An interesting fact popped out of a paper I'm writing: if the invariant subspace problem for Hilbert space operators has a positive solution, then every $A \in B(\mathcal{H})$ can be made "upper triangular" in the sense that there is a maximal chain of closed subspaces of $\mathcal{H}$, each of which is invariant for $A$.

The proof is quite easy, almost trivial, yet I had never heard of it before. (It isn't mentioned in the answers to this question, for example.) It was a surprise to notice that the ISP has such a strong consequence for the structure of arbitrary operators because one thinks of is as merely the first, most basic question on that topic.

Surely this is known?

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    $\begingroup$ If $A$ does not have invariant subspace, the maximal chain also exists and contains two subspaces, right? $\endgroup$ – Fedor Petrov Jan 30 '19 at 20:03
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    $\begingroup$ Not a maximal chain of invariant subspaces: a maximal chain of subspaces, and each one of them is invariant. $\{0\}, \mathcal{H}$ is not a maximal chain because there are lots of intermediate subspaces which could be added. $\endgroup$ – Nik Weaver Jan 30 '19 at 20:05
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    $\begingroup$ Ah, I see. It could be read both ways and I have of course chosen the wrong one. $\endgroup$ – Fedor Petrov Jan 30 '19 at 20:17
  • $\begingroup$ Well, I puzzled a little over how to say it clearly and that's the best I could come up with ... $\endgroup$ – Nik Weaver Jan 30 '19 at 20:17
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    $\begingroup$ Nik, the observation you mention is referred to implicitly in both Don Hadwin's and my answers in the link you give. Ringrose used the observation to great advantage when the operator is compact. The structural theorem he proved for compact operators as a consequence of the invariant subspace theorem is not a conditional result because the invariant subspace theorem is known for compact operators. $\endgroup$ – Bill Johnson Jan 30 '19 at 23:22

Under the assumption that the invariant subspace problem has a positive solution, this is an immediate consequence of Lemma 7.1.11 (The Triangularization Lemma) in Radjavi and Rosenthal's book Simultaneous Triangularization:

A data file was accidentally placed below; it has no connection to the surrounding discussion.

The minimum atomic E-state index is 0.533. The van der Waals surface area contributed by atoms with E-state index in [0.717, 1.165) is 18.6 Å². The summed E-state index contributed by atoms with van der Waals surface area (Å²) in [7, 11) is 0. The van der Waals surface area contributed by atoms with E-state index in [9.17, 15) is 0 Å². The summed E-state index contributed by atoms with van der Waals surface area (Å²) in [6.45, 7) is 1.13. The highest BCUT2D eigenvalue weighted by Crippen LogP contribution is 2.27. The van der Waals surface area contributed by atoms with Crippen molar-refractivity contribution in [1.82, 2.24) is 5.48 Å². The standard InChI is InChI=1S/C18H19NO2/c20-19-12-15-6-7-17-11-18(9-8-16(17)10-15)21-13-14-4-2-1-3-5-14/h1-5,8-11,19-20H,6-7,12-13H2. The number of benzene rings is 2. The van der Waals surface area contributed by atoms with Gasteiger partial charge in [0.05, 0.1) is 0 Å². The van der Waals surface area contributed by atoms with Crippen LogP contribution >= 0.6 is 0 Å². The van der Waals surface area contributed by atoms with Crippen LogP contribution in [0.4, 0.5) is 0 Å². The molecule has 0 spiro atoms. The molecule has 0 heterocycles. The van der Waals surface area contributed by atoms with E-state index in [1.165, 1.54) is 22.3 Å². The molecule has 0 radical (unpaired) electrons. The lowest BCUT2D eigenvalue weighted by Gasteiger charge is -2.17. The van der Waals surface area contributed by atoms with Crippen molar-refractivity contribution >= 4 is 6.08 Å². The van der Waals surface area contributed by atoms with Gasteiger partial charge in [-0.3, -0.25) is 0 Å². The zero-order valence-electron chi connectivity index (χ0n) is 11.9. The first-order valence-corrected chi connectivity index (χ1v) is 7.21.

Say that a property $P$ of families of operators is inherited by quotients if whenever $N \subseteq M$ are invariant subspaces for a family of operators with $P$, then the family of induced operators on the quotient $M/N$ also has $P$.

Then if $P$ is a property of families of operators that is inherited by quotients, and if every family of operators satisfying $P$ (and acting on a space of dimension greater than 1) has a non-trivial closed invariant subspace, then every family satisfying $P$ is triangularizable in the sense that there is a maximal chain of closed subspaces, each of which is invariant for the family.

  • $\begingroup$ Welcome to the time-sink, I mean hellmouth, I mean, erm, best use of one's time when not doing admin $\endgroup$ – Yemon Choi Feb 8 '19 at 3:10
  • $\begingroup$ What is meant by a "quotient" in this context? $\endgroup$ – Nik Weaver Feb 8 '19 at 3:26
  • $\begingroup$ Does it mean "quotient by an invariant subspace"? Then the result seems false. For instance, say P is the property "is isomorphic to $M_1$ or to the subalgebra of $M_3$ consisting of all matrices of the form $\left[\begin{matrix}*&*&*\cr *&*&*\cr 0&0&*\end{matrix}\right]$". The only invariant subspace of the latter algebra is $\mathbb{C}^2 \oplus 0$, the quotient by which leaves $M_1$. So this property is inherited by quotients (in the only sense I can think of), but the algebra isn't triangularizable. Or does "property" mean something different? $\endgroup$ – Nik Weaver Feb 8 '19 at 3:52
  • $\begingroup$ @NikWeaver I'm far from fluent in the language here, but I think "quotient" refers to a single operator and not to an algebra of operators, and it means something like: if $T$ is your operator and it has invariant subspaces $V\subset W$ then the "quotient" operator is the one induced on $W/V$. (But Matt should correct me if I have misremembered or misunderstood) $\endgroup$ – Yemon Choi Feb 8 '19 at 4:27
  • $\begingroup$ Thanks Yemon! You are correct, and I have clarified my answer. $\endgroup$ – Matt Kennedy Feb 8 '19 at 4:43

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